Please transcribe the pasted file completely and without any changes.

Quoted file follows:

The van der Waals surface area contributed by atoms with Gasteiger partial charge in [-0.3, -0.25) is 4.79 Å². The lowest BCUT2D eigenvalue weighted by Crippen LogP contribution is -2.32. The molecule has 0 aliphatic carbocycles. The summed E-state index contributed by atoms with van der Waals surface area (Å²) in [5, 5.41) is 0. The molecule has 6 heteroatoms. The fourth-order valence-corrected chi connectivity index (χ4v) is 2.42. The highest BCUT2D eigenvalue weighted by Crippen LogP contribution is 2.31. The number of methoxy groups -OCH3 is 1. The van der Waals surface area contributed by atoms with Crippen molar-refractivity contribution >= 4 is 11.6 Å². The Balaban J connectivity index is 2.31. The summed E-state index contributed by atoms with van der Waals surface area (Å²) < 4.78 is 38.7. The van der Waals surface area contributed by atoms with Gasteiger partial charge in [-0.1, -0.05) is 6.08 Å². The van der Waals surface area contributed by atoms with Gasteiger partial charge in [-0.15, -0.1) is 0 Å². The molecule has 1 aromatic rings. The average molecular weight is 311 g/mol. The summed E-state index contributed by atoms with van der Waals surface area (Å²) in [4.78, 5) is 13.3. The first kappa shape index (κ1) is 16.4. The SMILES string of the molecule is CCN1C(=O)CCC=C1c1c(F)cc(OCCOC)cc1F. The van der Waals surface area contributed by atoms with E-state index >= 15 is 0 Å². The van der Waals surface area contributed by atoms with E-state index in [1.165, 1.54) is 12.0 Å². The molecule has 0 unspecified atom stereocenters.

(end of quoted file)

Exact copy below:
The van der Waals surface area contributed by atoms with Gasteiger partial charge in [-0.3, -0.25) is 4.79 Å². The lowest BCUT2D eigenvalue weighted by Crippen LogP contribution is -2.32. The molecule has 0 aliphatic carbocycles. The summed E-state index contributed by atoms with van der Waals surface area (Å²) in [5, 5.41) is 0. The molecule has 6 heteroatoms. The fourth-order valence-corrected chi connectivity index (χ4v) is 2.42. The highest BCUT2D eigenvalue weighted by Crippen LogP contribution is 2.31. The number of methoxy groups -OCH3 is 1. The van der Waals surface area contributed by atoms with Crippen molar-refractivity contribution >= 4 is 11.6 Å². The Balaban J connectivity index is 2.31. The summed E-state index contributed by atoms with van der Waals surface area (Å²) < 4.78 is 38.7. The van der Waals surface area contributed by atoms with Gasteiger partial charge in [-0.1, -0.05) is 6.08 Å². The van der Waals surface area contributed by atoms with Gasteiger partial charge in [-0.15, -0.1) is 0 Å². The molecule has 1 aromatic rings. The average molecular weight is 311 g/mol. The summed E-state index contributed by atoms with van der Waals surface area (Å²) in [4.78, 5) is 13.3. The first kappa shape index (κ1) is 16.4. The SMILES string of the molecule is CCN1C(=O)CCC=C1c1c(F)cc(OCCOC)cc1F. The van der Waals surface area contributed by atoms with E-state index >= 15 is 0 Å². The van der Waals surface area contributed by atoms with E-state index in [1.165, 1.54) is 12.0 Å². The molecule has 0 unspecified atom stereocenters.